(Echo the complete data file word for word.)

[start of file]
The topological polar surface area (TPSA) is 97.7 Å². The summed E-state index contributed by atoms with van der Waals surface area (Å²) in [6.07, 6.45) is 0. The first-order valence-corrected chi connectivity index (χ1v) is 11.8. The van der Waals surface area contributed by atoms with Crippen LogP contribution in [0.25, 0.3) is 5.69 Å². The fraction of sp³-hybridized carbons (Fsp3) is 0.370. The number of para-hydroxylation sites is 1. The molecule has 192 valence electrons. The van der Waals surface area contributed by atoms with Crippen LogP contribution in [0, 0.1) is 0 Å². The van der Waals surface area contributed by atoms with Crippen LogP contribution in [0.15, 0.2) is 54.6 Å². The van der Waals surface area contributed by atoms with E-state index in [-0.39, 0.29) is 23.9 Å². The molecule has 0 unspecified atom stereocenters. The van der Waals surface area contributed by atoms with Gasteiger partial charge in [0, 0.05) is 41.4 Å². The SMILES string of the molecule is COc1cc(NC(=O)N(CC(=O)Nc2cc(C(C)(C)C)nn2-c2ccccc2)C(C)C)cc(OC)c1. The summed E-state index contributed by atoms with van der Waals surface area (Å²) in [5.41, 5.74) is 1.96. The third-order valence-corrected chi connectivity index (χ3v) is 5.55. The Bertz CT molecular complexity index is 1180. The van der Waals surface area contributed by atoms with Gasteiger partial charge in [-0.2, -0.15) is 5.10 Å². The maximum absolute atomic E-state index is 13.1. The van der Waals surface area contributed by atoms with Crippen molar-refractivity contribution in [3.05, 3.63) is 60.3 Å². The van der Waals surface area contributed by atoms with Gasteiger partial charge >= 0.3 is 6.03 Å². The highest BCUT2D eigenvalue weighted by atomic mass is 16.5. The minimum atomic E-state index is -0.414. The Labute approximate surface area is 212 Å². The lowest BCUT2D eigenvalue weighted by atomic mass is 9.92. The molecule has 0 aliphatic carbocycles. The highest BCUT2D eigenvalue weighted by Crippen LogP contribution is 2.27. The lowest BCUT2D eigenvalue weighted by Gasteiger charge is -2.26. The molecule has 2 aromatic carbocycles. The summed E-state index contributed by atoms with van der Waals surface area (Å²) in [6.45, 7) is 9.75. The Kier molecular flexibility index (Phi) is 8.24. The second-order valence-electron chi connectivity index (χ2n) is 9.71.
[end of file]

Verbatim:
The topological polar surface area (TPSA) is 97.7 Å². The summed E-state index contributed by atoms with van der Waals surface area (Å²) in [6.07, 6.45) is 0. The first-order valence-corrected chi connectivity index (χ1v) is 11.8. The van der Waals surface area contributed by atoms with Crippen LogP contribution in [0.25, 0.3) is 5.69 Å². The fraction of sp³-hybridized carbons (Fsp3) is 0.370. The number of para-hydroxylation sites is 1. The molecule has 192 valence electrons. The van der Waals surface area contributed by atoms with Crippen LogP contribution in [0, 0.1) is 0 Å². The van der Waals surface area contributed by atoms with Crippen LogP contribution in [0.15, 0.2) is 54.6 Å². The van der Waals surface area contributed by atoms with E-state index in [-0.39, 0.29) is 23.9 Å². The molecule has 0 unspecified atom stereocenters. The van der Waals surface area contributed by atoms with Gasteiger partial charge in [0, 0.05) is 41.4 Å². The SMILES string of the molecule is COc1cc(NC(=O)N(CC(=O)Nc2cc(C(C)(C)C)nn2-c2ccccc2)C(C)C)cc(OC)c1. The summed E-state index contributed by atoms with van der Waals surface area (Å²) in [5.41, 5.74) is 1.96. The third-order valence-corrected chi connectivity index (χ3v) is 5.55. The Bertz CT molecular complexity index is 1180. The van der Waals surface area contributed by atoms with Gasteiger partial charge in [-0.2, -0.15) is 5.10 Å². The maximum absolute atomic E-state index is 13.1. The van der Waals surface area contributed by atoms with Crippen molar-refractivity contribution in [3.05, 3.63) is 60.3 Å². The van der Waals surface area contributed by atoms with Gasteiger partial charge >= 0.3 is 6.03 Å². The highest BCUT2D eigenvalue weighted by atomic mass is 16.5. The minimum atomic E-state index is -0.414. The Labute approximate surface area is 212 Å². The lowest BCUT2D eigenvalue weighted by atomic mass is 9.92. The molecule has 0 aliphatic carbocycles. The highest BCUT2D eigenvalue weighted by Crippen LogP contribution is 2.27. The lowest BCUT2D eigenvalue weighted by Gasteiger charge is -2.26. The molecule has 2 aromatic carbocycles. The summed E-state index contributed by atoms with van der Waals surface area (Å²) in [6.45, 7) is 9.75. The Kier molecular flexibility index (Phi) is 8.24. The second-order valence-electron chi connectivity index (χ2n) is 9.71.